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CSS Georgia
Career Confederate Navy Jack<tr valign=top><td>Name:</td><td>

CSS Georgia</td></tr><tr valign=top><td>Laid down:</td><td> 1862</td></tr><tr valign=top><td>Launched:</td><td> 1863</td></tr><tr valign=top><td>Commissioned:</td><td> 1863</td></tr><tr valign=top><td>Decommissioned:</td><td> December 21, 1864</td></tr><tr valign=top><td>Fate:</td><td> Destroyed to prevent capture</td></tr>

General characteristics

<tr valign=top><td>Length:</td><td> {{rnd/bExpression error: Unexpected < operator.|Expression error: Unexpected < operator.|Expression error: Unrecognised punctuation character "[".|Expression error: Unexpected < operator.}} ft ({{rnd/bExpression error: Unexpected < operator.|Expression error: Unexpected < operator.|(Expression error: Unrecognised punctuation character "[".)|Expression error: Unexpected < operator.}} m)</td></tr><tr valign=top><td>Beam:</td><td> {{rnd/bExpression error: Unexpected < operator.|Expression error: Unexpected < operator.|Expression error: Unrecognised punctuation character "[".|Expression error: Unexpected < operator.}} ft ({{rnd/bExpression error: Unexpected < operator.|Expression error: Unexpected < operator.|(Expression error: Unrecognised punctuation character "[".)|Expression error: Unexpected < operator.}} m)</td></tr><tr valign=top><td>Complement:</td><td> 200 officers and men</td></tr><tr valign=top><td>Armament:</td><td> 4 to 9 guns</td></tr>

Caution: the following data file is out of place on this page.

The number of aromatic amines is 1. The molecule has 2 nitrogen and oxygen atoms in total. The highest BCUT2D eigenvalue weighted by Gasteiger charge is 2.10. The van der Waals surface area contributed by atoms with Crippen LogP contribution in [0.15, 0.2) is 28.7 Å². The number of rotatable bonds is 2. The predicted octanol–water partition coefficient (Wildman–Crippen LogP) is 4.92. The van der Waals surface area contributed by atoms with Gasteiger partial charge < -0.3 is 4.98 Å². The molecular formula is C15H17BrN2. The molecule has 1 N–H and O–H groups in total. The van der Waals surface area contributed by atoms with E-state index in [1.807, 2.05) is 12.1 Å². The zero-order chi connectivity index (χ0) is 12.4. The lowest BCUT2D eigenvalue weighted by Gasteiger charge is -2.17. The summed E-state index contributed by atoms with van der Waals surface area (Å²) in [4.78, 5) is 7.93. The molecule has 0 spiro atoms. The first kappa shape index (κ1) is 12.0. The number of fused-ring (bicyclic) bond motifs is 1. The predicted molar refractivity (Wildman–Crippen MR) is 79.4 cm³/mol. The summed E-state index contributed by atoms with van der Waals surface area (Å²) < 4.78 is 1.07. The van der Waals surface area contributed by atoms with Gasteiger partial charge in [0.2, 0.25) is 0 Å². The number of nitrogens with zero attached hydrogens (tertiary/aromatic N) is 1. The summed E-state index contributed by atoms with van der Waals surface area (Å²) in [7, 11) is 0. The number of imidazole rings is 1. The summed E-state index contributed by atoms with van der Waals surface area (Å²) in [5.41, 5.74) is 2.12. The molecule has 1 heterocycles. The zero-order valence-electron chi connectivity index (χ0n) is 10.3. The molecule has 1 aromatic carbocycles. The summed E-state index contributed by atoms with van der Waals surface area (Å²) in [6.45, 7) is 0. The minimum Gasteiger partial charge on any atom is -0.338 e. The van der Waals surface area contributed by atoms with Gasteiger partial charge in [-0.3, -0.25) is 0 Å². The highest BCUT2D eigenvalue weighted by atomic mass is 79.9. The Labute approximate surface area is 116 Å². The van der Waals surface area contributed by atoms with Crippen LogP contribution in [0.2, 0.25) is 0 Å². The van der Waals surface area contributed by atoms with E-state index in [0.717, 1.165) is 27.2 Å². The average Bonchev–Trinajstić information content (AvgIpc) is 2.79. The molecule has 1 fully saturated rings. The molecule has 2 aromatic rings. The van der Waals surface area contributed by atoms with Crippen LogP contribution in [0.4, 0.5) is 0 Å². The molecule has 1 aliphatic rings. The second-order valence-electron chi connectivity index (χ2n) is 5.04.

CSS Georgia, also known as State of Georgia and Ladies' Ram, was an ironclad floating battery built at Savannah, Georgia in 18621863. Placed under command of Lieutenant Washington Gwathmey, CSN, she was employed in defending the river channels below Savannah, training her batteries against the Union advance. Since she lacked effective locomotive power, the Confederates found it necessary to burn and destroy her during the evacuation of Savannah on December 21, 1864.

After settling to the bottom of Savannah Harbor, the wreck was noted as an obstruction, and several years later a survey of the wreck was completed. This survey found that the Georgia had settled slightly into the bottom, was covered by 11 feet of water at low tide. A sandbar was rapidly building up around the wreck, which ensured that the Georgia would be buried relatively quickly.

Unfortunately, the Army Corps of Engineers undertook a dredging and expansion of the channel several times since the Civil War, with the effect that the wreck was uncovered, and gradually destroyed over the years. Today all that remains are a portion of the forward and after casemate, along with remnants of the ship's engines including boilers, shafts, propellers, and condensers. Several cannon were found near the wreck as well, along with assorted ordinance.

A survey completed in 2006-2007 confirmed that by and large, the bulk of the CSS Georgia had been destroyed by a combination of manmade and natural forces since the ship's sinking. The remains have been scoured repeatedly over time by dredging and anchored ships, to the effect that scattered remains extending into the channel are the only remnants of the ironclad.

External linksEdit

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This article includes text from the public domain Dictionary of American Naval Fighting Ships.